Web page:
Mrs Mena Mensah, Regional Coordinator, Africa Office of the Commonwealth of Human Rights Initiative, said the Right to Information Bill had many challenges which needed to be amended before it was passed.
She expressed worry that Cabinet said it had approved the bill, which is yet to be put before Parliament, but its content and inputs made were still not known to the public, especially civil society organisations which are masterminding the passage of the bill.
Mrs Mensah was speaking at a training workshop on the RTI, organized by CHRI in collaboration with Mission of Hope Society and sponsored by Open Society Institute, a civil society organization.
The Commonwealth of Human Rights Initiative (CHRI) is a Non-Governmental Organisation that advocates the passage of the Right to Information (RTI) Bill.
The workshop aims at creating awareness on citizens’ right to information and building a constituency committed to seeking information based on provision in existing laws.
It was attended by assembly members, civil society organizations, media practitioners and students from tertiary institutions.
Mrs Mensah explained that the draft RTI Bill had exempted many public office holders and private institutions from giving out information to seekers adding that this needed to be considered.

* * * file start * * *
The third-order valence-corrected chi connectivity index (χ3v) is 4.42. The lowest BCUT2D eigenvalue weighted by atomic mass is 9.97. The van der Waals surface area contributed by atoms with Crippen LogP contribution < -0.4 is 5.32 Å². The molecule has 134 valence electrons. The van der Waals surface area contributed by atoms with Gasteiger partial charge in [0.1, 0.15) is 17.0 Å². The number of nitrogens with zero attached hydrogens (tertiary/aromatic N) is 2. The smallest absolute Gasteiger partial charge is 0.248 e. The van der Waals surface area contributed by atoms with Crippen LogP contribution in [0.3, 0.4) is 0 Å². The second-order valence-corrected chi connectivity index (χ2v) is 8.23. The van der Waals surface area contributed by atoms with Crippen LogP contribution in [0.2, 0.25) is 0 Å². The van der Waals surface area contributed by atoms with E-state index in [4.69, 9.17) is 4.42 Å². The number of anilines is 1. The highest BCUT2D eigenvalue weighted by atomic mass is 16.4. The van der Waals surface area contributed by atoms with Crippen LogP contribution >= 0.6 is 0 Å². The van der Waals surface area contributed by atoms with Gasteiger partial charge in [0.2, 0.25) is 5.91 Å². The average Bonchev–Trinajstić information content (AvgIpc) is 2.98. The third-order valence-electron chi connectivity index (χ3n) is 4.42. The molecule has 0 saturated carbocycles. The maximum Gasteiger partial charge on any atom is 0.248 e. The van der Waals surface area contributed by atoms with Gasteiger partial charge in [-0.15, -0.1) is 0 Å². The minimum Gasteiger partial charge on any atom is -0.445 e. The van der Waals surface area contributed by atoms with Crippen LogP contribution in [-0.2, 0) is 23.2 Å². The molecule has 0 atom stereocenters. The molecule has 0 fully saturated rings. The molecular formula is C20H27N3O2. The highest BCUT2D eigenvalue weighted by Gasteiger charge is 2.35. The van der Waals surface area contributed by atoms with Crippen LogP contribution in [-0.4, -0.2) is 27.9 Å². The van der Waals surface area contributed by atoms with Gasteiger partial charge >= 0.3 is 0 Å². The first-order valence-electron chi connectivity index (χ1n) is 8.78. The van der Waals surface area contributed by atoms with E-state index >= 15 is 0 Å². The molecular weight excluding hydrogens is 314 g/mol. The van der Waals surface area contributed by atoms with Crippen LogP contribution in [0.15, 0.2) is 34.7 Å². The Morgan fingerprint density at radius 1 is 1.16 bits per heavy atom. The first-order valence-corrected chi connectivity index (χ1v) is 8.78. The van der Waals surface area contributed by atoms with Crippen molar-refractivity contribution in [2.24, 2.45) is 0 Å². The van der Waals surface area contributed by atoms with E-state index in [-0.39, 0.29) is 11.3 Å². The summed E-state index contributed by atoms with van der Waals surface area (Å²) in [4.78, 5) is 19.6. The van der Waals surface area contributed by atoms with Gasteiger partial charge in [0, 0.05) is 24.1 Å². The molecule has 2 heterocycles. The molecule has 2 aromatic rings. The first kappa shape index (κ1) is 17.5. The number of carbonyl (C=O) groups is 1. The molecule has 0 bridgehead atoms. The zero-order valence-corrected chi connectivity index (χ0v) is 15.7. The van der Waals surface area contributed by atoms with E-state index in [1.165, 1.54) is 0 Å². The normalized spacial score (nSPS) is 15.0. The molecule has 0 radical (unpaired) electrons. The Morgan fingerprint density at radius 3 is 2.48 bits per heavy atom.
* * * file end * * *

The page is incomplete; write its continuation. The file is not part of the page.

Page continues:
She said in March 2012, the Parliamentary Select Committee on Communications and Constitutional, Legal and Parliamentary Affairs, held a review meeting at which it was decided that certain key issues within the Bill needed to be revisited or improved upon in order to bring it in conformity with international Human Rights standards and best practices.
Mrs Mensah noted with concern that civil society organisations had not gained access to the content of the RTI Bill which Cabinet said it had approved to ascertain whether those key issues identified by the committee had been considered.
She recommended that the Cabinet-approved Bill ought to be made public for civil society organisations, NGOs and concerned individuals and groups to know the content and make, if necessary, meaningful contributions.
Mrs Mensah explained that the passage of the RTI would facilitate accelerated national development as Ghana’s choice of democracy entailed active participation by all and sundry.
She said it was only when citizens were well informed that they could make meaningful contributions for national development.
Madam Esther Ahulu, Project Officer of CHRI, noted that the RTI is a fundamental human right guaranteed by the 1992 Constitution and was recognised as a right by international conventions on human rights.
She was optimistic that participants would be well informed to enable them to appreciate the need to seek information based on provisions in existing laws as well as advocate the need for the passage of an effective RTI Bill into law.